NEW YORK (AP) -- The weak economy could cause airlines to report a decline in a key revenue measure for the first time in nearly three years, Dahlman Rose & Co. said.
The airlines also are being squeezed by an inability to raise fares fast enough to offset rising jet fuel prices, the firm said Monday.
Airline pricing power is measured in a statistic called passenger revenue per available seat mile. The figure rises when airlines raise fares, sell more seats, or both. It falls if airlines must cut fares or there are more empty seats.
In the last few days, the major airlines reported that the statistic grew more slowly in July than it did earlier this year. At United, the world's biggest airline, the July figure was flat with a year earlier.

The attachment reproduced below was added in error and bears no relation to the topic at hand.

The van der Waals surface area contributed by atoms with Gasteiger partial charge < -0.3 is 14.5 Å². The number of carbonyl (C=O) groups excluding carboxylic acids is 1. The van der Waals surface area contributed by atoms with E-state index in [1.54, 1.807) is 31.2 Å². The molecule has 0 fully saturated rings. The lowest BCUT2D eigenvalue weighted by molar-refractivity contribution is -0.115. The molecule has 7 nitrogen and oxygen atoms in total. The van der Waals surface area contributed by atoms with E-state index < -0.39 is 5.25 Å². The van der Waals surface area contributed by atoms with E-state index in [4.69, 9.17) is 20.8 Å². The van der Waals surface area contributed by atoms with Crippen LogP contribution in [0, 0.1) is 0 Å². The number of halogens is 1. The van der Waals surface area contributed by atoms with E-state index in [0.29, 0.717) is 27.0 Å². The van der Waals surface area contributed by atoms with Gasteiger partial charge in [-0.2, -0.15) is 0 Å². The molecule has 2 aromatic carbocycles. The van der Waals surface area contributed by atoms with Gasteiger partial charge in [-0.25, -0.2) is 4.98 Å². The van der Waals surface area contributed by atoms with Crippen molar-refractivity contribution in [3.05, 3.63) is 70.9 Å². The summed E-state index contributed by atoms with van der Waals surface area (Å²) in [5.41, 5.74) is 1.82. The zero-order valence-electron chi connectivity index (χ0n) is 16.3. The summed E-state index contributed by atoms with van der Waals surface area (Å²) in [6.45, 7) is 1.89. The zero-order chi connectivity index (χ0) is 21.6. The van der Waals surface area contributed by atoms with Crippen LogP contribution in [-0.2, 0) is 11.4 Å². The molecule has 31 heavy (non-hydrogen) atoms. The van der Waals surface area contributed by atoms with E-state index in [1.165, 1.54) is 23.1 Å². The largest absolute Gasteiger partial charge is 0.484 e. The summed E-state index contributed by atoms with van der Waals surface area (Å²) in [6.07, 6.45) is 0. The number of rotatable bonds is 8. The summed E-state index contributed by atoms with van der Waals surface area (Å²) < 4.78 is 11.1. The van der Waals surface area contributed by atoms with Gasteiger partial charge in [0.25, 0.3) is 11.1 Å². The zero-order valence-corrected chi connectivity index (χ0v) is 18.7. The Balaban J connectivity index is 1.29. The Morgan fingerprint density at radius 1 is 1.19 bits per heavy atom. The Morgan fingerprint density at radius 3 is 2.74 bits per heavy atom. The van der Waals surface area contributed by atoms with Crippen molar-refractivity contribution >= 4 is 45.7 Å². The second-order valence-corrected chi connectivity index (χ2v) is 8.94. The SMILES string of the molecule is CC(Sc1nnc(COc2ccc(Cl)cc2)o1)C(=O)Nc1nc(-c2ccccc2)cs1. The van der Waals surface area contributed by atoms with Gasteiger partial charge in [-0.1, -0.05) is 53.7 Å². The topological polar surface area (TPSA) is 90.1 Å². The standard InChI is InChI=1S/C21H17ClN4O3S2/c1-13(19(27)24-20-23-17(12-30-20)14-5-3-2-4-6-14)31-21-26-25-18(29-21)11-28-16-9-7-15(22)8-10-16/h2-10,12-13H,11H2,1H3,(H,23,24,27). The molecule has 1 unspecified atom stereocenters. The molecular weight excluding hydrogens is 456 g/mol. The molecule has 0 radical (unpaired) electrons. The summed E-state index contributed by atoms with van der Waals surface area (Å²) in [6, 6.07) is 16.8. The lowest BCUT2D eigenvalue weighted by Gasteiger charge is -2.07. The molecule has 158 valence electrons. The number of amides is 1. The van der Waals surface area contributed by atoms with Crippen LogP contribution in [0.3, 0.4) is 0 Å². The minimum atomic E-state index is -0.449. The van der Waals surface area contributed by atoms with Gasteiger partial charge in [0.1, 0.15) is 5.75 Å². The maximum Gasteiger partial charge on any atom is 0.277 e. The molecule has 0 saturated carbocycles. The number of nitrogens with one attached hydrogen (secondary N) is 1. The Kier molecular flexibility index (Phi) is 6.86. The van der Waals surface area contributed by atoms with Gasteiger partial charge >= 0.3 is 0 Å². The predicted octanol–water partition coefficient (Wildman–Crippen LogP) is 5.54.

Dahlman Rose analyst Helane Becker said that August figures will be similar to July's and that September could be the first time since December 2009 that the statistic falls from the year before.
"We continue to remain concerned with September traffic," she said Monday in a note to clients. "We believe the economic slowdown will soon be reflected in airline traffic reports ... We have seen slowing business travel, which makes up the majority of the airlines' profits."
Becker said airlines have struggled to raise fares because of resistance among low-fare carriers. She added that the airlines have launched fall fare sales, which usually erode gains from price increases.
In the past month, analysts have grown more cautious about airline profits. According to FactSet, the consensus forecast for 2012 earnings per share has fallen 6 percent for United Continental Holdings Inc., 5 percent for Delta Air Lines Inc., US Airways Group Inc. and JetBlue Airways Corp., and 1 percent for Southwest Airlines Co.
In afternoon trading, shares of United were up 43 cents, or 2.4 percent, at $18.21; and Delta gained 13 cents to $9.19. Southwest was down 3 cents to $9.04; US Airways was off a penny to $10.06; and JetBlue was down 1.5 cents at $4.985.